Two separate news stories that emerged in 2011 (You can view them here and here) tell the story of Mohammad Sidiq, a sand digger who sails the Jhelum River dredging up sand to sell at the market. “No man can bear what this river has witnessed,” he says, staring across the water.

In the 12 years before the story was published, he extracts bone fragments of the dead- whether it be a skull, a femur, or other skeletal bones. “Most of the dead were young men. You could see their shiny teeth; you could tell from the skull that he was very, very young. One day I found a young man…. He had been badly tortured. Both his hands and feet had been chopped off.”

A fellow sand digger, Naseer Ahmed tells a similarly grisly story. [Once] It was a small skull. It would have been a 16- or 17-year-old boy. The other day, it was a thigh with flesh still on it,” Ahmed said. “It is a haunted river.”

The long search for answers

For over a decade, thousands of families within the JK region would have their sons disappear. That the Indian government was targeting young men for execution was hardly a state secret. India counted on the terror to suppress, threaten, and dehumanize the region. The victim’s families demanded answers and to find their lost children to bring them home.

Progress would not come from the government. It fell to NGOs, nonprofits, and even individuals to sort out the sordid history of these mass killings. Reports by the APDP and Dr. Angana Chatterji helped provide crucial reporting that helped shed light on the world about the events that had transpired in Kashmir.

It would also fall to human rights lawyer Parvez Imroz. Over the years, he has witnessed his friends targeted and killed by the occupation. He even refused to marry, fearing creating a family that would become a target of the Indian Authorities.

In 2011, he achieved a rare victory by uncovering murder by occupying forces with the killings of three men. The government claimed three militants were killed in a shootout, but Imroz filed a missing person’s claim, and the government found that it could not sweep the killings under the rug – it was forced to acknowledge those killed were Kashmiri youth and not militants.

That same year, an explosive report by the B.B.C. and India Express would bring the mass graves to international attention. Human Rights Watch and Amnesty International called for an independent investigation to call for answers to find missing loved ones and to hold perpetrators to justice.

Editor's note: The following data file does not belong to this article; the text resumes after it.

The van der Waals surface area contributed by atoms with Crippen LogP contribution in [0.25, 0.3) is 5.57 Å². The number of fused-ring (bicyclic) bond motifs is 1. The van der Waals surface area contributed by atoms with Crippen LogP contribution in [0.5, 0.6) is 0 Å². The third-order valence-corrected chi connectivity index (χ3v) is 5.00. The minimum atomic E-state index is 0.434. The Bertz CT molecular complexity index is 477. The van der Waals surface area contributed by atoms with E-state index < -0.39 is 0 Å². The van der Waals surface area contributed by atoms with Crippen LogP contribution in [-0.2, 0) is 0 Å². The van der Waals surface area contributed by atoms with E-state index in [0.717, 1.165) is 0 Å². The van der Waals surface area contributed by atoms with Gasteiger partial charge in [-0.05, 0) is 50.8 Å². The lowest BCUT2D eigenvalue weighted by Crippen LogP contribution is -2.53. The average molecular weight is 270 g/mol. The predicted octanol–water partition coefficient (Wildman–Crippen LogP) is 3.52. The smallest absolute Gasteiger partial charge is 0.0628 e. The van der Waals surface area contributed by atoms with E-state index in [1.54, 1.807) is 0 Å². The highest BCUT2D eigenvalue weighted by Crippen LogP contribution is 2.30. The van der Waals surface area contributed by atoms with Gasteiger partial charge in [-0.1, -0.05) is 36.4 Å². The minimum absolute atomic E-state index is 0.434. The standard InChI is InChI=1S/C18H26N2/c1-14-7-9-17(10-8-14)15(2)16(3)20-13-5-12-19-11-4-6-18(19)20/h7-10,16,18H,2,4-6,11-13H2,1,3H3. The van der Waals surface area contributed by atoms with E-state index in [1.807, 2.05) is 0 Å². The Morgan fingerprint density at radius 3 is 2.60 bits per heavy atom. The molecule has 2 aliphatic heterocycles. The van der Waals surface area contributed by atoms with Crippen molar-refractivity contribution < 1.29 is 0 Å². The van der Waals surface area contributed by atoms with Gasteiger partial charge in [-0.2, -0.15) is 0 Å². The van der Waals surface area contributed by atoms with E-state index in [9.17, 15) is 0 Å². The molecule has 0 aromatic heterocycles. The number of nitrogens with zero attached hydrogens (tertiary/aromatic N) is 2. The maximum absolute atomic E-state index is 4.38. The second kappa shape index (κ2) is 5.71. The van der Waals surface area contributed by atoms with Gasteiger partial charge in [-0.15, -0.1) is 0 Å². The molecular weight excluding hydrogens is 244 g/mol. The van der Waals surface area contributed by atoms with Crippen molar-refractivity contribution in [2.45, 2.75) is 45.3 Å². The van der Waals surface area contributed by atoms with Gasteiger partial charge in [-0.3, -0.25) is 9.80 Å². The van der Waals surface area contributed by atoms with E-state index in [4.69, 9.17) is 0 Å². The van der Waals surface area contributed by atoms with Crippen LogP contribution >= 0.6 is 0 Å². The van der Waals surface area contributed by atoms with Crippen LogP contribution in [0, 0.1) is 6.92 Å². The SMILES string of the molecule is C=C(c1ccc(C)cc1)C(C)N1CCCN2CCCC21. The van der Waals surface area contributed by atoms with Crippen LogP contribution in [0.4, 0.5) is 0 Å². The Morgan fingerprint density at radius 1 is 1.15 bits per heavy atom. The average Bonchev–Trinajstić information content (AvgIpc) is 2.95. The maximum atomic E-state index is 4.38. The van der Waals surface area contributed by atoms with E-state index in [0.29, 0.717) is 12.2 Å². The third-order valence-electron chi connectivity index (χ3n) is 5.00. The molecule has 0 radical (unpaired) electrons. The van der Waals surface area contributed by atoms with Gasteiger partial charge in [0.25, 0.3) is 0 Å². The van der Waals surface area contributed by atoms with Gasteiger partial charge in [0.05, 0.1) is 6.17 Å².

Could the past be a frightening prologue?

Despite the call for answers, progress has remained stalled. No one has served jail time or even been charged with the mass murder of thousands of people, and no one has been charged with war crimes.

Injustice is baked into Indian law. Under the Armed Forces Special Powers Act, soldiers and paramilitaries enjoy total immunity from prosecution, unless the Indian Ministry of Defense sanctions their trial. With the current nationalist government in charge, it is very likely the perpetrators will have their day in court, many remain part of the military today or live cushy civilian lives.

While the European Parliament did condemn the killings in 2008, little has been done in the years since. The international community seems determined to ignore the current crisis and is less interested in addressing the war crimes from the 1990s.

Justice for the dead seems frozen as a mosquito in amber and it comes down to dedicated people and groups who demand answers. Groups such as the Association of Parents of Disappeared Persons continue to stage peaceful protests and demand answers.

Finally, we should remember that the mass graves didn’t end when the 90s did. They were filled with new victims well into the 2000s. It is certainly possible they have never stopped. Since the revocation of the special status of Jammu & Kashmir in 2019, thousands have been arrested or disappeared. Kashmiris today are subjected to disappearances and indefinite detention, and their true fates remain unknown.

It is said that the past doesn’t repeat itself, but it often rhymes. The depressing reality is that with no one held to account for the killings a quarter century ago, it is possible, even likely, that they could get away with it again.